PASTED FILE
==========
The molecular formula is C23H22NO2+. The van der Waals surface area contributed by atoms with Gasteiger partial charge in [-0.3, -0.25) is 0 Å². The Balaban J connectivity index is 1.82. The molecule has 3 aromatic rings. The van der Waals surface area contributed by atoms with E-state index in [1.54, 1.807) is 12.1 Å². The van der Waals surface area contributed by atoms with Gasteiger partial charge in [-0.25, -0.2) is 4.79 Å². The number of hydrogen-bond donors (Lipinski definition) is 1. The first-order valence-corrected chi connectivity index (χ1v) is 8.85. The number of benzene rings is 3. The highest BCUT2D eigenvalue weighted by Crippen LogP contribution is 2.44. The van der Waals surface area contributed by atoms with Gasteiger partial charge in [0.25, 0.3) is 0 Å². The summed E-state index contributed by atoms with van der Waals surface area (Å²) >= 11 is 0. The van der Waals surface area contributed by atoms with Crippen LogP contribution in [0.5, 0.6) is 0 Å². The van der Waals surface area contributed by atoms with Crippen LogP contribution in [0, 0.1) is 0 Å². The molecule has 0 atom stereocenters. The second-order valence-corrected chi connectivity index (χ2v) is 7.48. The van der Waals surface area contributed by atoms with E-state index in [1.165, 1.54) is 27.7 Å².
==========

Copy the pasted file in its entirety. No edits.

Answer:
The molecular formula is C23H22NO2+. The van der Waals surface area contributed by atoms with Gasteiger partial charge in [-0.3, -0.25) is 0 Å². The Balaban J connectivity index is 1.82. The molecule has 3 aromatic rings. The van der Waals surface area contributed by atoms with E-state index in [1.54, 1.807) is 12.1 Å². The van der Waals surface area contributed by atoms with Gasteiger partial charge in [-0.25, -0.2) is 4.79 Å². The number of hydrogen-bond donors (Lipinski definition) is 1. The first-order valence-corrected chi connectivity index (χ1v) is 8.85. The number of benzene rings is 3. The highest BCUT2D eigenvalue weighted by Crippen LogP contribution is 2.44. The van der Waals surface area contributed by atoms with Gasteiger partial charge in [0.25, 0.3) is 0 Å². The summed E-state index contributed by atoms with van der Waals surface area (Å²) >= 11 is 0. The van der Waals surface area contributed by atoms with Crippen LogP contribution in [0.5, 0.6) is 0 Å². The van der Waals surface area contributed by atoms with Crippen LogP contribution in [0, 0.1) is 0 Å². The molecule has 0 atom stereocenters. The second-order valence-corrected chi connectivity index (χ2v) is 7.48. The van der Waals surface area contributed by atoms with E-state index in [1.165, 1.54) is 27.7 Å².